How To (Re)Fit Into Community

Sometimes during our solo season, we just don’t know where we fit in. We feel like neighbors are talking about us, like we are walking on eggshells, like the places we once belonged are no more for us. Friendships and relationships we had before seem different now. It can be awkward not knowing how or where you fit in as a single parent.

We hear often from single parents that they just don’t know where they belong anymore. And, unfortunately, there are some deep wounds that single parents have experienced from no longer feeling comfortable in communities they used to be part of, like church and small groups.
As we consider how to fit into community as single parents, we may need to look at potential messages we may be sending to others that can create an abyss between us and them. We may need to consider some of the things we are telling ourselves. To begin to fit into community again and not feel so alienated, we need to develop some new strategies.

As we talk about ways to get reconnected to community again, single mom, Marissa, shares some of her story on how she became comfortable in community after a season of feeling isolated. After her husband passed away, she had to fight off voices of rejection, in her own head and in those who pushed her away during a tough season. She found herself alone with her boys, finding safety in not having to deal with anyone else. But a counselor challenged her and said, “You can’t keep circling the wagons forever.” She thought to herself, “Oh yeah? Watch me.” But in the end, he was right. She couldn’t hide forever, but reengaging was harder than she expected. She had retreated so much it was difficult to connect to others again.

It takes courage to step back into community. After becoming a single dad, Robert found a small group of guys that he could connect with but not everyone finds that. After becoming a single mom, Kim found herself arriving at church late so she could avoid awkward moments with others. She didn’t owe anyone an explanation, but she felt as if people were wondering about her, and sometimes, they did ask questions she didn’t want to answer.

Marissa said the first step for her in getting back into community was recognizing where she was at with it. She had to accept that it was difficult for her. And, because it wasn’t easy, she made a commitment to say yes whenever someone asked her to do something with them unless she absolutely couldn’t do it for a specific reason like a work or schedule conflict. She also pushed herself to form a core group of friends to lean on before she would even consider dating. She didn’t want to find herself putting the full burden of her circumstances on one person, a significant other. She also continued to reach out at church, asking people to go out for lunch or to do things together even though it meant risking the feeling of rejection if they said no. She knew ultimately that she had to keep trying.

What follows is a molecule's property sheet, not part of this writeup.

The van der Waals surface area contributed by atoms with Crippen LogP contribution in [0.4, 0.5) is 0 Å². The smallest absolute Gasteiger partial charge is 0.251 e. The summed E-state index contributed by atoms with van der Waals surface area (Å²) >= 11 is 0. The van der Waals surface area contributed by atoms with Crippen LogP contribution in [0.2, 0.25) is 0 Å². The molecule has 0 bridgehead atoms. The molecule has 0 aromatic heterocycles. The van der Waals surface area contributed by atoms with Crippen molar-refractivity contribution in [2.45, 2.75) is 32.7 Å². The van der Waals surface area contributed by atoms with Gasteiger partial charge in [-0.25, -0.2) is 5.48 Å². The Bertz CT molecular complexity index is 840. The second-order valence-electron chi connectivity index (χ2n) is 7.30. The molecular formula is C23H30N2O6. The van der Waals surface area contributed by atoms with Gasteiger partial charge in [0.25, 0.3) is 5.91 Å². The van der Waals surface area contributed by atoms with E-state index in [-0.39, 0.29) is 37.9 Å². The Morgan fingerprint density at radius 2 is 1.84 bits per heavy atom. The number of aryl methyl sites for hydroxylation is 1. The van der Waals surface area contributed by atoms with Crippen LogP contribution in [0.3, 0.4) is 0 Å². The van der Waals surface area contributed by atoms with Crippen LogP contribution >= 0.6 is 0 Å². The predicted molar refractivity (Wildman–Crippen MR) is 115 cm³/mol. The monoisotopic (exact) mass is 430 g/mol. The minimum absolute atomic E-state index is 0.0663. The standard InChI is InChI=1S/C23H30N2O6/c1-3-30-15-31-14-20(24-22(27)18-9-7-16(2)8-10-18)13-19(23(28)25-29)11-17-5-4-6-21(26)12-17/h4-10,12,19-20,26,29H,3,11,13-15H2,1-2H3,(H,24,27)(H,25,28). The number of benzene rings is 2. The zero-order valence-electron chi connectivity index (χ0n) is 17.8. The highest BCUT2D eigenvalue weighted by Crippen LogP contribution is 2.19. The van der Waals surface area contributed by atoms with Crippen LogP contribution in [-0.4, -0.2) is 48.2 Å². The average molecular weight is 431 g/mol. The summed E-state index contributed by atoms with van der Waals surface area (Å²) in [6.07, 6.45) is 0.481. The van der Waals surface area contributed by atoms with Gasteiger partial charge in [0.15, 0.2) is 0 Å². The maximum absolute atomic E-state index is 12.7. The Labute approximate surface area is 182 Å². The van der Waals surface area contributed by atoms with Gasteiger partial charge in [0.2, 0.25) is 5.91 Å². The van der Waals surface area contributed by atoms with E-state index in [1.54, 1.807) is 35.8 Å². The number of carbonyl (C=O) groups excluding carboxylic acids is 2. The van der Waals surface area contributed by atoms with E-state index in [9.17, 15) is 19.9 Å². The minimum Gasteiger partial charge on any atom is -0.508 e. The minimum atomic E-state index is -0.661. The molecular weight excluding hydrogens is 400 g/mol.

Solo Parent Society was one of those things she said yes to when a neighbor told her about it. She walked into her first meeting like a deer in the headlights. What she found is that she wasn’t the only one feeling awkward, unsure, and nervous. But she learned she could let her guard down because it was a safe place to share and be known. As she gained security and support through the community there, she was able to extend that confidence and peace into other areas of her life. She found herself more able to step out of her comfort zone in other ways, at work, in her neighborhood, and with other people.

She also began to trust her decision to participate in some things but not in others. Having the strength of a safe community behind her helped her choose areas she could say no to. For example, in years past, she would push herself and her boys to go to church every Sunday including Father’s Day which was particularly difficult because they had lost their dad. This year she did not want to go so she didn’t. Instead, later that day, she led My Chapel, an online time of connection to God for single parents, their family, and friends. She realized she felt comfortable there, like she fit in. Everyone there had a similar story of parenting alone or some hardship that led them to seek support in new ways. Sitting in a typical church setting on that day felt too hard so she let that setting go. Instead, she chose an alternative way to worship and be connected.

Sometimes, as single parents, we may feel like we “have to” participate in all the ways we did before but life has changed and some of the people and places we find community with may change too. Perhaps it’s too big of a hurdle for you to go back to communities where you are surrounded by married couples or two parent families. It’s okay to acknowledge that and intentionally choose a new community where you feel more safe and like you belong. For Robert, it was Samson Society, a group of men that met together each week. For single parents, it can be Solo Parent Society. Finding people who share a common experience is a great way to engage and refit into community again. It makes sense for your community to look a little different in a new season. Your life has changed so your community may change too. That is part of the journey. Even as you let go of the old, it is still important to find a community where you feel like you belong.